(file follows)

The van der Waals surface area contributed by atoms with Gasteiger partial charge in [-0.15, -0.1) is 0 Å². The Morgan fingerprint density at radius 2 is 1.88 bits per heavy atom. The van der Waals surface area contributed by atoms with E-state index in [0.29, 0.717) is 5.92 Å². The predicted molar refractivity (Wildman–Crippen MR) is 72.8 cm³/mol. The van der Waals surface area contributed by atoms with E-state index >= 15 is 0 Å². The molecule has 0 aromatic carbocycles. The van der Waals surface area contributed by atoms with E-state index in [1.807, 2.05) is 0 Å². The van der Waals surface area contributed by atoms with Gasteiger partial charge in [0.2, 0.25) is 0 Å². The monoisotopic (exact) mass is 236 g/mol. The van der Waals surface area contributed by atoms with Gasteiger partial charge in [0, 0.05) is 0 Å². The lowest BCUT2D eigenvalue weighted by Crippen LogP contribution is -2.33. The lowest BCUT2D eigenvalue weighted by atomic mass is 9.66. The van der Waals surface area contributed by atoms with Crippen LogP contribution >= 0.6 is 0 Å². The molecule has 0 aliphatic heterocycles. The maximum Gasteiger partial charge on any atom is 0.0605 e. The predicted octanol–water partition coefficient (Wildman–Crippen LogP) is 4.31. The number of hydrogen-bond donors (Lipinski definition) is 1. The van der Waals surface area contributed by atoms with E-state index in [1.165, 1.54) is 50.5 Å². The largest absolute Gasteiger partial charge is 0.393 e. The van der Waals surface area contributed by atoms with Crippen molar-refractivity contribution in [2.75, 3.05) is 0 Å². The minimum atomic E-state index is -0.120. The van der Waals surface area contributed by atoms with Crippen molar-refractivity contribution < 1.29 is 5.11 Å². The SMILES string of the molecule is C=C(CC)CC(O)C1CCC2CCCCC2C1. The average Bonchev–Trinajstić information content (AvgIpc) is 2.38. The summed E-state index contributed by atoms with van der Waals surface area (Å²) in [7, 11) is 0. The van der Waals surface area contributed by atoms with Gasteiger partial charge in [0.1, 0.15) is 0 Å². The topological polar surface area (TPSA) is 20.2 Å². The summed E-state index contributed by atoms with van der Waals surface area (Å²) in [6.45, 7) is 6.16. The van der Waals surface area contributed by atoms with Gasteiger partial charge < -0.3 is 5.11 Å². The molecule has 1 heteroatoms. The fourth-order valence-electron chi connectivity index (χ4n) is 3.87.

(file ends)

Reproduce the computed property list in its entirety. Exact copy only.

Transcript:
The van der Waals surface area contributed by atoms with Gasteiger partial charge in [-0.15, -0.1) is 0 Å². The Morgan fingerprint density at radius 2 is 1.88 bits per heavy atom. The van der Waals surface area contributed by atoms with E-state index in [0.29, 0.717) is 5.92 Å². The predicted molar refractivity (Wildman–Crippen MR) is 72.8 cm³/mol. The van der Waals surface area contributed by atoms with E-state index >= 15 is 0 Å². The molecule has 0 aromatic carbocycles. The van der Waals surface area contributed by atoms with E-state index in [1.807, 2.05) is 0 Å². The van der Waals surface area contributed by atoms with Gasteiger partial charge in [0.2, 0.25) is 0 Å². The monoisotopic (exact) mass is 236 g/mol. The van der Waals surface area contributed by atoms with Gasteiger partial charge in [0, 0.05) is 0 Å². The lowest BCUT2D eigenvalue weighted by Crippen LogP contribution is -2.33. The lowest BCUT2D eigenvalue weighted by atomic mass is 9.66. The van der Waals surface area contributed by atoms with Crippen LogP contribution >= 0.6 is 0 Å². The molecule has 0 aliphatic heterocycles. The maximum Gasteiger partial charge on any atom is 0.0605 e. The predicted octanol–water partition coefficient (Wildman–Crippen LogP) is 4.31. The number of hydrogen-bond donors (Lipinski definition) is 1. The van der Waals surface area contributed by atoms with E-state index in [1.165, 1.54) is 50.5 Å². The largest absolute Gasteiger partial charge is 0.393 e. The van der Waals surface area contributed by atoms with Crippen molar-refractivity contribution in [2.75, 3.05) is 0 Å². The minimum atomic E-state index is -0.120. The van der Waals surface area contributed by atoms with Crippen molar-refractivity contribution < 1.29 is 5.11 Å². The SMILES string of the molecule is C=C(CC)CC(O)C1CCC2CCCCC2C1. The average Bonchev–Trinajstić information content (AvgIpc) is 2.38. The summed E-state index contributed by atoms with van der Waals surface area (Å²) in [7, 11) is 0. The van der Waals surface area contributed by atoms with Gasteiger partial charge in [0.1, 0.15) is 0 Å². The topological polar surface area (TPSA) is 20.2 Å². The summed E-state index contributed by atoms with van der Waals surface area (Å²) in [6.45, 7) is 6.16. The van der Waals surface area contributed by atoms with Gasteiger partial charge < -0.3 is 5.11 Å². The molecule has 1 heteroatoms. The fourth-order valence-electron chi connectivity index (χ4n) is 3.87.